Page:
2. Cut the peppers in half and remove the stems, seeds and veins (unless you want the heat).
    3. On the same baking sheet, place the Roma tomato halves, the peppers, the onion quarters and the garlic cloves. Brush all the veggies with some oil.
    4. Either place the baking sheet into a hot broiler or add them to a hot grill fire roasting them until they are slightly charred and softened.
    5. Place all of the grilled veggies, half of the chopped cilantro, and the lime juice into a blender and pulse 2-3 times. Leave the salsa chunky avoiding over blending into a liquid state.
    6. Add the salt and pepper to taste. Once blended, pour your salsa into a bowl and add the chopped white onion and the remaining cilantro. Mix well with a spoon.
    7. As an added bonus try mixing in some soft avocado chunks to add further depth of flavor and creaminess. This is the only salsa you’ll ever need!
    8. Serve as a condiment or on the side with some tortilla chips.

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    I'm happy to announce that today, March 31st, is officially WORLD TACO DAY !! Some of the Tex-Mex restaurants have banded together here in Houston and chosen this day to celebrate the taco. Okay it's not Tuesday but their choice not mine. So dig out your favorite grilled meat or go to your local taqueria and have a taco today to celebrate !!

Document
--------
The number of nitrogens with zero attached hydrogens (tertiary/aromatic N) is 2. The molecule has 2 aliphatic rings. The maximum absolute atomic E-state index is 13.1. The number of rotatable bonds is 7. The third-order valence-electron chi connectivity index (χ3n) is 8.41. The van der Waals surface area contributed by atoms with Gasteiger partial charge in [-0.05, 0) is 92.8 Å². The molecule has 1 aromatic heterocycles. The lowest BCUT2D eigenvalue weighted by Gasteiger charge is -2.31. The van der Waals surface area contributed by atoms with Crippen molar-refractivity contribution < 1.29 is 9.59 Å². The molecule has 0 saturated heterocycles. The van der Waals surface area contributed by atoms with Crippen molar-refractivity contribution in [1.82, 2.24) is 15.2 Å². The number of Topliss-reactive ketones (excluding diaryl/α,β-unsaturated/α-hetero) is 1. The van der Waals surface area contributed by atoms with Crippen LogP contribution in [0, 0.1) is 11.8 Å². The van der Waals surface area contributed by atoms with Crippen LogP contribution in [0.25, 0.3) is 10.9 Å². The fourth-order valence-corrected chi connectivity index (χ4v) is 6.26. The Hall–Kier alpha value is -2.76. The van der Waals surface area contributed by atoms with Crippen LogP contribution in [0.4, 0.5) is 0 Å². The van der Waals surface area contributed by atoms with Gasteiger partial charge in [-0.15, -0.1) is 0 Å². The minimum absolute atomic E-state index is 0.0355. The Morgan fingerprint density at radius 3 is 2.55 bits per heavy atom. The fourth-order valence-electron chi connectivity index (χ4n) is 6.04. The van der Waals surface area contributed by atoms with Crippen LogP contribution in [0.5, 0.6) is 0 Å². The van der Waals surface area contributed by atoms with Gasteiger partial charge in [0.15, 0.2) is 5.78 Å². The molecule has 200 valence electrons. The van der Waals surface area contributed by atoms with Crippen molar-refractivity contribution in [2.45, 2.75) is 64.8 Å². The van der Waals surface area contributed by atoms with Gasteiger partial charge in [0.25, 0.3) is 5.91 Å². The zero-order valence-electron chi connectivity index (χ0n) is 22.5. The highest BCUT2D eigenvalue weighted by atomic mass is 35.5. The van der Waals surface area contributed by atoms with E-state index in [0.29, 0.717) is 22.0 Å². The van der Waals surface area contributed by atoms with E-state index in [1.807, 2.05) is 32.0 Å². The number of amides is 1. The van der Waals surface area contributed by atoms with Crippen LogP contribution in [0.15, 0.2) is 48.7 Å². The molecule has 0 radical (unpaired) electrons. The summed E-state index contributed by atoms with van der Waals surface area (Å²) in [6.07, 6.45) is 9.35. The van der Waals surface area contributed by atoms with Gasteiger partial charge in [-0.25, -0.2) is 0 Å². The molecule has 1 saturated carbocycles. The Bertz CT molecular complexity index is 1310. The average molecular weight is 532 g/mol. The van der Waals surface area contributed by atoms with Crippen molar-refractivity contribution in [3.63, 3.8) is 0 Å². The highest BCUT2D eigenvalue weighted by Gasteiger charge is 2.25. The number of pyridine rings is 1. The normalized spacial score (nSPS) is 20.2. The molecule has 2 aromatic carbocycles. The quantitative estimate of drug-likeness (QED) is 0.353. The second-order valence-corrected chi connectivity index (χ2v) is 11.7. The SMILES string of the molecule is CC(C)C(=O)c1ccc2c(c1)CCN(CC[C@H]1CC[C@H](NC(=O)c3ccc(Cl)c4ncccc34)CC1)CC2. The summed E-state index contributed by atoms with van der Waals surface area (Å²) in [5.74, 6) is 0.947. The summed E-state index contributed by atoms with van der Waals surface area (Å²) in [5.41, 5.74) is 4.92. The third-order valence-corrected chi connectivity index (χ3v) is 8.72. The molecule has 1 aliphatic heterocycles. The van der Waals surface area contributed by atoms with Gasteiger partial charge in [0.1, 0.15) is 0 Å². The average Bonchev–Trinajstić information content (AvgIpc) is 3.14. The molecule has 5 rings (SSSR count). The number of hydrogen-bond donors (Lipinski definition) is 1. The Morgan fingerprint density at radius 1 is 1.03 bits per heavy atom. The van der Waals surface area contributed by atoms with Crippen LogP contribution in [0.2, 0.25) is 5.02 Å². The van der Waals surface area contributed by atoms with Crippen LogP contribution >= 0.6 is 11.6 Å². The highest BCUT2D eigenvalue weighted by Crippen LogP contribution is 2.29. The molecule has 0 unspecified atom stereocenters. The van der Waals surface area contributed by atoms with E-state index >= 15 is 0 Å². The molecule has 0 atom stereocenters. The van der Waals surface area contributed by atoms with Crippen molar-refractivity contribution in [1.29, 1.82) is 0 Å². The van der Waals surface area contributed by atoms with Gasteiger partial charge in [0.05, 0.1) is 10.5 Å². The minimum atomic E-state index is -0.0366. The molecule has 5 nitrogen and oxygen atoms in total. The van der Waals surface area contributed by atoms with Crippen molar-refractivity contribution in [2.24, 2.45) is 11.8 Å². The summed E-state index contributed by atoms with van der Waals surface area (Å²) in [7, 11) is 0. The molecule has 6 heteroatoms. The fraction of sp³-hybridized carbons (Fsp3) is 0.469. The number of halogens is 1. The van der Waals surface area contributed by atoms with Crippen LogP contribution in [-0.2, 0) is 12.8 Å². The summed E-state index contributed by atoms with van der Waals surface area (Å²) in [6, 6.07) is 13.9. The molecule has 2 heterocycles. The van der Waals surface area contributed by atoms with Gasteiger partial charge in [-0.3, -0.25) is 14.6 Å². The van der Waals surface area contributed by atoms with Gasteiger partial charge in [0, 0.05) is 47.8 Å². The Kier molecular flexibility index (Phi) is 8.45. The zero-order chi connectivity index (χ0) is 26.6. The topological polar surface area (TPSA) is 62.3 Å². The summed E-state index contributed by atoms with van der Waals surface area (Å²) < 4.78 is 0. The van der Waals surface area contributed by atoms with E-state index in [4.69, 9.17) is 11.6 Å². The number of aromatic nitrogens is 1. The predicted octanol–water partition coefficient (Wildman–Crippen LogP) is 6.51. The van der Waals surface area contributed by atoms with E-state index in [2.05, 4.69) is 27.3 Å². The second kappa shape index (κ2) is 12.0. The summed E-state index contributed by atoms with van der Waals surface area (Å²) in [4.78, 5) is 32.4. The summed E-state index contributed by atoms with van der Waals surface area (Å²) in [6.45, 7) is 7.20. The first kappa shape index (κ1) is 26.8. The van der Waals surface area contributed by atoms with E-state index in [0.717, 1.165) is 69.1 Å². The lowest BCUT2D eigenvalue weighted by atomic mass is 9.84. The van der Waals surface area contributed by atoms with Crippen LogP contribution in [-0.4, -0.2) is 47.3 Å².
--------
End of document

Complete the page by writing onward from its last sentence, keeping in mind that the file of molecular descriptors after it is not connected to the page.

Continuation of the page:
For those interested in following or have missed any of my Taco Chronicles series, here are links to previous offerings;

    Tacos de Guisado
    Tacos al Pescado
    Tacos de Chivo Birria
    Tacos al Pastor


    Next up is another favorite of mine, barbacoa. Stay tuned, until then Trout is out !!!

    “This is what defines Mexico….a Good Taco”


    #2
    Mucho Gracias Senor Troutman

    Comment


      #3
      !muy delicioso!

      Comment


        #4
        Excellent! Another great add to the chronicles!!!!

        Buenos dia del Tacos!!!!!!!!!

        Comment


          #5
          Simply OUTSTANDING!! Muchas Gracias!!

          Comment


            #6
            Great write up! Those are pretty different than tacos al carbon that I’ve had at a few places up here. Usually here they’re pretty basic, just carne asada with onion, peppers, and cilantro on street taco style tortillas.

            Comment


            • Troutman
              Troutman commented
              Editing a comment
              That's a beauty of these kind, they are grilled meat in a tortilla with whatever else you want. Easy peasy but oh so good !!!

            #7
            Thanks so much. I can't decide which I have enjoyed more in this series, the recipes or the history lessons.

            Comment


              #8
              谢谢,

              Comment


              • Troutman
                Troutman commented
                Editing a comment
                别客气

              #9
              Thanks for the recipe, Troutman. Excellent writeup.

              I haven't been to Ninfas at that location ever since Old Unfaithful (ex-husband) departed the scene, but the Carne Asada there was amazing. We ordered it every time we went. And their green sauce, smooth and delicious, was outstanding. I recall it being somewhat creamy, as if there was avocado in it as well? Or am I misremembering?

              Kathryn

              Edited to add: I found the Houston Chronicle's recipe for Ninfa's Green Sauce in a post from the Homesick Texan, one of my fav recipe sites: